Tyson Foods
A record Q1 includes bonuses to employees thanks to the new tax laws.
SPRINGDALE, Ark. – Recent tax law changes benefitted many corporations and Tyson Foods Inc. was not an exception. Global demand for protein and a forecast for continued growth were also integral to a record first quarter for the meat and poultry giant.

The company reported record performance for its first quarter of fiscal 2018, ended Dec. 30, 2017, with sales of $10.23 billion compared to $9.18 billion during the same period last year. The company’s new year was highlighted by a quarterly profit of $1.63 billion, or $4.40 per share of common stock, a 177 percent increase versus $594 million, or $1.59 per share last year. Most analysts were expecting revenues for the quarter to come in at approximately $9.87 billion. Leading the company’s performance was its Prepared Foods business, with operating income of $273 million and 11.9 percent profit.

“At Tyson Foods, we’re creating a modern food company focused on protein,” said Tom Hayes, Tyson’s president and CEO. “Building on our momentum from a record year in fiscal ’17, we’re off to a strong start in fiscal ’18. We delivered record adjusted EPS and our second-strongest quarter of operating income in Q1, with operating cash flows of more than $1.1 billion,” he said.

The new tax laws served as a shot in the arm as Tyson recorded a bottom-line benefit of approximately $790 million. Hayes informed employees that $300 million of the tax savings would be shared with them as well as on capital projects. According to Hayes, the company is providing a one-time bonus of $1,000 to eligible full-time workers who don’t already receive bonuses and $500 to part-time employees who are eligible.

“These team members are the backbone of our business and can expect to hear more details from their leadership soon,” Hayes said.

Sales in the Prepared Foods segment topped $2.29 billion, an 11.6 percent increase over sales of $1.89 billion in the same quarter in 2017.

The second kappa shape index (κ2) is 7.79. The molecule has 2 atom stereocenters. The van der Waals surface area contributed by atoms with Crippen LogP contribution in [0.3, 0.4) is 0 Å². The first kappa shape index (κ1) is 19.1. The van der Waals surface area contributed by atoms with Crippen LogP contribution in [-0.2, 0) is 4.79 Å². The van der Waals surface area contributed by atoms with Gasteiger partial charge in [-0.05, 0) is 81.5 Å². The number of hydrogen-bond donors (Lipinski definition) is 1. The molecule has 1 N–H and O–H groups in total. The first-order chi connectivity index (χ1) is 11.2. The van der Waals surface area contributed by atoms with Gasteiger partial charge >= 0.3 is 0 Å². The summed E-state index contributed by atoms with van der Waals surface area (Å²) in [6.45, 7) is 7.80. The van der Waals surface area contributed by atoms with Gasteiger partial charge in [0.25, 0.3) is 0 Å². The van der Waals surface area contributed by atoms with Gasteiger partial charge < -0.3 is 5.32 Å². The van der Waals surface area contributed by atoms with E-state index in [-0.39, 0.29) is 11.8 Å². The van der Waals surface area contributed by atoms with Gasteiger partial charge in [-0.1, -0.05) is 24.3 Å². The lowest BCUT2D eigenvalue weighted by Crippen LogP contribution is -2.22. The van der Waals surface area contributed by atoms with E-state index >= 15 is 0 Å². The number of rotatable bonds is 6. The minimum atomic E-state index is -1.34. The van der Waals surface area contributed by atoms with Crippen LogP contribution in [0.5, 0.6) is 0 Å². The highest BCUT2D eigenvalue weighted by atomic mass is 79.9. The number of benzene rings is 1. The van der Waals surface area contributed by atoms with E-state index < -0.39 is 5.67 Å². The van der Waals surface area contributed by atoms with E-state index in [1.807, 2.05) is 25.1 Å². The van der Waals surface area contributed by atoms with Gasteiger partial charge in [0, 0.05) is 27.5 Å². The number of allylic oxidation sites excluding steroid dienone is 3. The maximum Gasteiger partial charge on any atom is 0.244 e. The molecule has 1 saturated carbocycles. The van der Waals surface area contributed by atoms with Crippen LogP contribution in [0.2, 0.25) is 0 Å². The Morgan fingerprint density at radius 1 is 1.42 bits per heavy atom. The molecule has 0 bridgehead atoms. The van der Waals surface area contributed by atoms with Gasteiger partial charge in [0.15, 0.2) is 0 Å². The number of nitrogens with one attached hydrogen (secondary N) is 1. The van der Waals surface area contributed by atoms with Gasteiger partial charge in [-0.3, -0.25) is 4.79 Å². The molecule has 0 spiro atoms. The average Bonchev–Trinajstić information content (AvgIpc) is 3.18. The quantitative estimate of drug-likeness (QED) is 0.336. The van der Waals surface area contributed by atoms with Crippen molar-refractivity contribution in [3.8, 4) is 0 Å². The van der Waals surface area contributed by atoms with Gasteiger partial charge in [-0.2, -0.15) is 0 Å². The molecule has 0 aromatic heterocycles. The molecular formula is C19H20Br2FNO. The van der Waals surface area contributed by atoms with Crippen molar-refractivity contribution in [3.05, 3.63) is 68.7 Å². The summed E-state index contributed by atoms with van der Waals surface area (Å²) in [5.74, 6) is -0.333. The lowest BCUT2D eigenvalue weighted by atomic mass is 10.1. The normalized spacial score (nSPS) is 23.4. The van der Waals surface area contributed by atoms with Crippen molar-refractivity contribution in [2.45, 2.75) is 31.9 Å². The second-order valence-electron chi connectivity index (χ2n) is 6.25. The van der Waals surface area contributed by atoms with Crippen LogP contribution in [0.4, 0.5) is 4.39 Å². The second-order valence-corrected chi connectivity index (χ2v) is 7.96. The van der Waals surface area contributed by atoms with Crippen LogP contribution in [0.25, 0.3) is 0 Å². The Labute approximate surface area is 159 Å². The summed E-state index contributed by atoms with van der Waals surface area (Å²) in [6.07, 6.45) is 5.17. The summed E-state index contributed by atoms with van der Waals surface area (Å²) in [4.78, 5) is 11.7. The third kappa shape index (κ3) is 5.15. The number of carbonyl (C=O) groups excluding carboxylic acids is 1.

Meanwhile the company’s Chicken segment unit generated sales of $2.99 billion, an increase of 7.3 percent over the previous year’s first quarter. Operating income topped $272 million with an operating margin of 9.1 percent, down 0.6 percent from the previous year. Sales volume increased 7.3 percent thanks to demand for chicken products and additional volume from Tyson’s AdvancePierre acquisition in 2017.

Tyson’s Beef business reported sales of $3.89 billion for the quarter more than $350 million over the $3.528 billion posted during the same period last year. Sales increases were attributed to an increased supply of cattle, growth in exports and higher demand overall for beef.

The company’s Pork business reported sales of $1.283 billion for the quarter, with lower operating income, at $151 million in 2018 versus $247 million in 2017, with operating margins of 11.8 percent compared to 19.7 percent in 2017. Labor and freight costs were the cause of some of the headwinds in the segment as the company maintained positive margins despite higher livestock costs and increasing sales prices during a period that resulted in margin compression.

Looking forward, Tyson expects US production of protein to increase by 3 percent based on US Dept. of Agriculture data, with growing demand from exporting partners likely to account for most of that increase.

“As we look to the long-term, we’re confident in our ability to continue growing the business,” Hayes said. “Demand for protein continues to rise, and we’re well-positioned to take advantage of that opportunity — and to fulfill our aspiration of sustainably feeding the world.”